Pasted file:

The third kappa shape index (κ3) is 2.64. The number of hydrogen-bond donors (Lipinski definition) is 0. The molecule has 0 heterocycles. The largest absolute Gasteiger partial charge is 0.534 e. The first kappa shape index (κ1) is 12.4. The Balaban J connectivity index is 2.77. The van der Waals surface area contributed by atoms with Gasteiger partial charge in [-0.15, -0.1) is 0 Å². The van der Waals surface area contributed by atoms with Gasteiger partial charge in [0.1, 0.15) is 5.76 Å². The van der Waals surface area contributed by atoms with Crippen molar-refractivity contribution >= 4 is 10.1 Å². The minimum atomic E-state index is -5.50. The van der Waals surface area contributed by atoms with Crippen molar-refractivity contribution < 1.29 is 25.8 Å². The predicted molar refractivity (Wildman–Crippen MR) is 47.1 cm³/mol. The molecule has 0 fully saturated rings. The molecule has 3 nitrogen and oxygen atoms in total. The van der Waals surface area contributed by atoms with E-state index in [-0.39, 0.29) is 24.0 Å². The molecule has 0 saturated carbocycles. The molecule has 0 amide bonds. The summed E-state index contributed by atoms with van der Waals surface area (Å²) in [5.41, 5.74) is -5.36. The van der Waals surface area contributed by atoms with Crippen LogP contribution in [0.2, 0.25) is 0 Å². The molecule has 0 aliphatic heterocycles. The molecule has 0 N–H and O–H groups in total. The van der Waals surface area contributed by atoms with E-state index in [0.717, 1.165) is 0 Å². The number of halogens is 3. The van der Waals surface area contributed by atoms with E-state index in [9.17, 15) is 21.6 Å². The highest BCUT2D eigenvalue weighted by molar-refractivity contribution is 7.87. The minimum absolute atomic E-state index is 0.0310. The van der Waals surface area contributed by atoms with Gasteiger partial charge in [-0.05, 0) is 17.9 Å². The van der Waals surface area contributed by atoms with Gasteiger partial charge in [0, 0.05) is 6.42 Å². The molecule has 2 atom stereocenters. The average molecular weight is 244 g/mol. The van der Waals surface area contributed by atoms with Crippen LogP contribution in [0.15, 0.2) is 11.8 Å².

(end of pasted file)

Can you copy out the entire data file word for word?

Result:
The third kappa shape index (κ3) is 2.64. The number of hydrogen-bond donors (Lipinski definition) is 0. The molecule has 0 heterocycles. The largest absolute Gasteiger partial charge is 0.534 e. The first kappa shape index (κ1) is 12.4. The Balaban J connectivity index is 2.77. The van der Waals surface area contributed by atoms with Gasteiger partial charge in [-0.15, -0.1) is 0 Å². The van der Waals surface area contributed by atoms with Gasteiger partial charge in [0.1, 0.15) is 5.76 Å². The van der Waals surface area contributed by atoms with Crippen molar-refractivity contribution >= 4 is 10.1 Å². The minimum atomic E-state index is -5.50. The van der Waals surface area contributed by atoms with Crippen molar-refractivity contribution < 1.29 is 25.8 Å². The predicted molar refractivity (Wildman–Crippen MR) is 47.1 cm³/mol. The molecule has 0 fully saturated rings. The molecule has 3 nitrogen and oxygen atoms in total. The van der Waals surface area contributed by atoms with E-state index in [-0.39, 0.29) is 24.0 Å². The molecule has 0 saturated carbocycles. The molecule has 0 amide bonds. The summed E-state index contributed by atoms with van der Waals surface area (Å²) in [5.41, 5.74) is -5.36. The van der Waals surface area contributed by atoms with Crippen LogP contribution in [0.2, 0.25) is 0 Å². The molecule has 0 aliphatic heterocycles. The molecule has 0 N–H and O–H groups in total. The van der Waals surface area contributed by atoms with E-state index in [0.717, 1.165) is 0 Å². The number of halogens is 3. The van der Waals surface area contributed by atoms with E-state index in [9.17, 15) is 21.6 Å². The highest BCUT2D eigenvalue weighted by molar-refractivity contribution is 7.87. The minimum absolute atomic E-state index is 0.0310. The van der Waals surface area contributed by atoms with Gasteiger partial charge in [-0.05, 0) is 17.9 Å². The van der Waals surface area contributed by atoms with Gasteiger partial charge in [0, 0.05) is 6.42 Å². The molecule has 2 atom stereocenters. The average molecular weight is 244 g/mol. The van der Waals surface area contributed by atoms with Crippen LogP contribution in [0.15, 0.2) is 11.8 Å².